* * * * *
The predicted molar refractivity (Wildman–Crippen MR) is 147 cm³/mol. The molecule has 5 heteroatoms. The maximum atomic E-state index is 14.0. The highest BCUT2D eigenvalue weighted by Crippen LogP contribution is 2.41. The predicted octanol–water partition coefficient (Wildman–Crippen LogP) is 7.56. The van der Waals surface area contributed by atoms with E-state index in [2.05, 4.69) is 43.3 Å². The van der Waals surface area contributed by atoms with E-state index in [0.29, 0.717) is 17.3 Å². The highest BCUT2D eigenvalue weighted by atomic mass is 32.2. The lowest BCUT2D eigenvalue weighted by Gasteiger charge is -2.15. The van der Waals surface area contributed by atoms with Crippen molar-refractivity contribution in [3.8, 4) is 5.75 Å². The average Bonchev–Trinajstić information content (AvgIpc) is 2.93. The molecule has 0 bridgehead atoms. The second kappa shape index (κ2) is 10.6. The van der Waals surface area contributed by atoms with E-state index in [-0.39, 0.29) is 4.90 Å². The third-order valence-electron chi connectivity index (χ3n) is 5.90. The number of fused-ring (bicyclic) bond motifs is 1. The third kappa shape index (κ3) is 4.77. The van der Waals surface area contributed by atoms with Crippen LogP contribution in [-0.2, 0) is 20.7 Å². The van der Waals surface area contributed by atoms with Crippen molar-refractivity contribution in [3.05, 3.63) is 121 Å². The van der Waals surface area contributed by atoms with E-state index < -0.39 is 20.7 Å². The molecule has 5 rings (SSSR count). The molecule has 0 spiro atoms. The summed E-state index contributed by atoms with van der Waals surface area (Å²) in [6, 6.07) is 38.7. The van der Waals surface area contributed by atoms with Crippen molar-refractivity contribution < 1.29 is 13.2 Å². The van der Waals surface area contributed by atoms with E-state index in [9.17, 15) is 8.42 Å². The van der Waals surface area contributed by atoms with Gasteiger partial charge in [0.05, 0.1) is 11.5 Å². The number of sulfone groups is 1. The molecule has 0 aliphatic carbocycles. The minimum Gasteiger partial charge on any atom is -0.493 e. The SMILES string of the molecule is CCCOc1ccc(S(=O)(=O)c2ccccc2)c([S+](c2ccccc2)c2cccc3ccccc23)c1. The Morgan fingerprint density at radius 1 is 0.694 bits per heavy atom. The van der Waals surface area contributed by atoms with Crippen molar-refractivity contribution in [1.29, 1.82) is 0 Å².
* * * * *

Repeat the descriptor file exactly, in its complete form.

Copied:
The predicted molar refractivity (Wildman–Crippen MR) is 147 cm³/mol. The molecule has 5 heteroatoms. The maximum atomic E-state index is 14.0. The highest BCUT2D eigenvalue weighted by Crippen LogP contribution is 2.41. The predicted octanol–water partition coefficient (Wildman–Crippen LogP) is 7.56. The van der Waals surface area contributed by atoms with E-state index in [2.05, 4.69) is 43.3 Å². The van der Waals surface area contributed by atoms with E-state index in [0.29, 0.717) is 17.3 Å². The highest BCUT2D eigenvalue weighted by atomic mass is 32.2. The lowest BCUT2D eigenvalue weighted by Gasteiger charge is -2.15. The van der Waals surface area contributed by atoms with Crippen molar-refractivity contribution in [3.8, 4) is 5.75 Å². The average Bonchev–Trinajstić information content (AvgIpc) is 2.93. The molecule has 0 bridgehead atoms. The second kappa shape index (κ2) is 10.6. The van der Waals surface area contributed by atoms with E-state index in [-0.39, 0.29) is 4.90 Å². The third-order valence-electron chi connectivity index (χ3n) is 5.90. The number of fused-ring (bicyclic) bond motifs is 1. The third kappa shape index (κ3) is 4.77. The van der Waals surface area contributed by atoms with Crippen LogP contribution in [-0.2, 0) is 20.7 Å². The van der Waals surface area contributed by atoms with Crippen molar-refractivity contribution in [3.05, 3.63) is 121 Å². The van der Waals surface area contributed by atoms with E-state index < -0.39 is 20.7 Å². The molecule has 5 rings (SSSR count). The molecule has 0 spiro atoms. The summed E-state index contributed by atoms with van der Waals surface area (Å²) in [6, 6.07) is 38.7. The van der Waals surface area contributed by atoms with Crippen molar-refractivity contribution < 1.29 is 13.2 Å². The van der Waals surface area contributed by atoms with E-state index in [9.17, 15) is 8.42 Å². The van der Waals surface area contributed by atoms with Gasteiger partial charge in [0.05, 0.1) is 11.5 Å². The number of sulfone groups is 1. The molecule has 0 aliphatic carbocycles. The minimum Gasteiger partial charge on any atom is -0.493 e. The SMILES string of the molecule is CCCOc1ccc(S(=O)(=O)c2ccccc2)c([S+](c2ccccc2)c2cccc3ccccc23)c1. The Morgan fingerprint density at radius 1 is 0.694 bits per heavy atom. The van der Waals surface area contributed by atoms with Crippen molar-refractivity contribution in [1.29, 1.82) is 0 Å².